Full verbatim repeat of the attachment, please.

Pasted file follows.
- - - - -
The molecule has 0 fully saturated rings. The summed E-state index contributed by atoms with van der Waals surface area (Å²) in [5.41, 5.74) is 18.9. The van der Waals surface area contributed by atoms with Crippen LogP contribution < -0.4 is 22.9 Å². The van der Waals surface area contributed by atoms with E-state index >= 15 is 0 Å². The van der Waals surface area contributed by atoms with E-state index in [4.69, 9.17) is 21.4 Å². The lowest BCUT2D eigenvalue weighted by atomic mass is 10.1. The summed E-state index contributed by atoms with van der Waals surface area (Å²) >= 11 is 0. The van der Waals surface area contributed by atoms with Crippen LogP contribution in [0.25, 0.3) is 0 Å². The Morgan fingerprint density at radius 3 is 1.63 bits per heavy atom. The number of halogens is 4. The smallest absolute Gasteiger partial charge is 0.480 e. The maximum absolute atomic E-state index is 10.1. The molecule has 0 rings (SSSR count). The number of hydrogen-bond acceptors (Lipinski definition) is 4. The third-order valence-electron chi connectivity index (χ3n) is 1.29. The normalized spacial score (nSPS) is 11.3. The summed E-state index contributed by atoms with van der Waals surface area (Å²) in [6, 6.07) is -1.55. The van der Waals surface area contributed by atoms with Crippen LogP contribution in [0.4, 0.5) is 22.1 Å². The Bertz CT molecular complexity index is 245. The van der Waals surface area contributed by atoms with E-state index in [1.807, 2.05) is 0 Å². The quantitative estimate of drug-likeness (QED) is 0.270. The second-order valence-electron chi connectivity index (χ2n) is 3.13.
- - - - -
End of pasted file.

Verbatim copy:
The molecule has 0 fully saturated rings. The summed E-state index contributed by atoms with van der Waals surface area (Å²) in [5.41, 5.74) is 18.9. The van der Waals surface area contributed by atoms with Crippen LogP contribution < -0.4 is 22.9 Å². The van der Waals surface area contributed by atoms with E-state index >= 15 is 0 Å². The van der Waals surface area contributed by atoms with E-state index in [4.69, 9.17) is 21.4 Å². The lowest BCUT2D eigenvalue weighted by atomic mass is 10.1. The summed E-state index contributed by atoms with van der Waals surface area (Å²) >= 11 is 0. The van der Waals surface area contributed by atoms with Crippen LogP contribution in [0.25, 0.3) is 0 Å². The Morgan fingerprint density at radius 3 is 1.63 bits per heavy atom. The number of halogens is 4. The smallest absolute Gasteiger partial charge is 0.480 e. The maximum absolute atomic E-state index is 10.1. The molecule has 0 rings (SSSR count). The number of hydrogen-bond acceptors (Lipinski definition) is 4. The third-order valence-electron chi connectivity index (χ3n) is 1.29. The normalized spacial score (nSPS) is 11.3. The summed E-state index contributed by atoms with van der Waals surface area (Å²) in [6, 6.07) is -1.55. The van der Waals surface area contributed by atoms with Crippen LogP contribution in [0.4, 0.5) is 22.1 Å². The Bertz CT molecular complexity index is 245. The van der Waals surface area contributed by atoms with E-state index in [1.807, 2.05) is 0 Å². The quantitative estimate of drug-likeness (QED) is 0.270. The second-order valence-electron chi connectivity index (χ2n) is 3.13.